The Nutter administration on Tuesday laid out an ambitious vision for assuring that all children in Philadelphia benefit from high-quality early learning experiences.

Labeled "A Running Start Philadelphia: For Every Child, Birth to Five," the outline offers guidance on how the city can guarantee the best learning opportunities for its youngest citizens as a way to offset the long-term, systemic poverty in some neighborhoods.

"With this plan, Philadelphia has developed a strategy to support its children and families by building stronger schools to create a more competitive workforce," Nutter said. "High-quality early learning is a proven way to help people overcome poverty, which is why we need to make it part of every child's birthright as Philadelphians, as Pennsylvanians, and as Americans."

It won't be easy or inexpensive, the mayor acknowledged, saying, however, that it costs far more to deal with adults damaged by childhood poverty and a dearth of educational opportunities.

"It is not going to be cheap," he said. "But we have a choice: We can invest in our children, or we can invest in our broken adults."

With Nutter for the announcement, at Children's Village, a day-care center on North Eighth Street in Center City, was James F. Kenney, the Democratic mayoral nominee.

"If I'm successful, God willing, and I sit in the office Mayor Nutter sits in now, we will have a Running Start and make sure all the stuff you are doing will move forward seamlessly," Kenney said to the roomful of advocates for early-childhood learning. He then cited the cost of housing prison inmates: "If you start early and invest early, I don't have to pay for that young man or young woman up on State Road at $40,000 a year."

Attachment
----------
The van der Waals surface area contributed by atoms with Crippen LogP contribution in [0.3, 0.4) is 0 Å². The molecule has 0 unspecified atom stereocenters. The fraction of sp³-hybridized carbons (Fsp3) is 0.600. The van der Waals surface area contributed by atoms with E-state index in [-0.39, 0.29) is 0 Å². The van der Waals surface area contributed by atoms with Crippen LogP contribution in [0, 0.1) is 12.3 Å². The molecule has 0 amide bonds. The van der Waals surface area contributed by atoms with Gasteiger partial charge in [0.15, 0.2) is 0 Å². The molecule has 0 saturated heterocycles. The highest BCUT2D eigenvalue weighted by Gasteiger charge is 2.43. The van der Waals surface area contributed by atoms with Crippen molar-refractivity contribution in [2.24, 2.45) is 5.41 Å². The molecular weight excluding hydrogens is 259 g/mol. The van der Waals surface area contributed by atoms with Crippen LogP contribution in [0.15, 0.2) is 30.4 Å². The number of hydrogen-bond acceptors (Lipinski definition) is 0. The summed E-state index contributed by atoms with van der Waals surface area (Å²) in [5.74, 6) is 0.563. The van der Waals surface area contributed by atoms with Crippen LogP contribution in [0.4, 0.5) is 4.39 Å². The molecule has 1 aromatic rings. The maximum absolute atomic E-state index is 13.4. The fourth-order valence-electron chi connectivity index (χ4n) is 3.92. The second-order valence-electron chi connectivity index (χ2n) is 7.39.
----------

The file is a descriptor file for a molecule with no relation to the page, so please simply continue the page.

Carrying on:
The plan - which officials described Tuesday in broad strokes rather than nuts-and-bolts details - is an outgrowth of Shared Prosperity Philadelphia, a city effort launched two years ago to address persistent poverty.

A Running Start offers goals and strategies for expanding early-learning opportunities in the city and assuring that the services that now exist are of the highest quality.

To that end, it will create a public-private organization to coordinate the efforts of child-care providers, early child-care funders, government agencies, charities and the business community to develop a "shared early learning policy and agenda for advocacy."

Among the plan's goals are assuring that more of the city's existing child-care providers are of the highest quality, child-care workers are well-trained and better compensated, and parents and caregivers can easily determine whether their children are eligible for publicly funded early learning services.

"Time and again, high-quality early-learning programs have demonstrated impressive results in helping families gain a foothold in the middle class," said Eva Gladstein, executive director of Shared Prosperity Philadelphia. "That's why early learning is an essential component of Philadelphia's antipoverty strategy."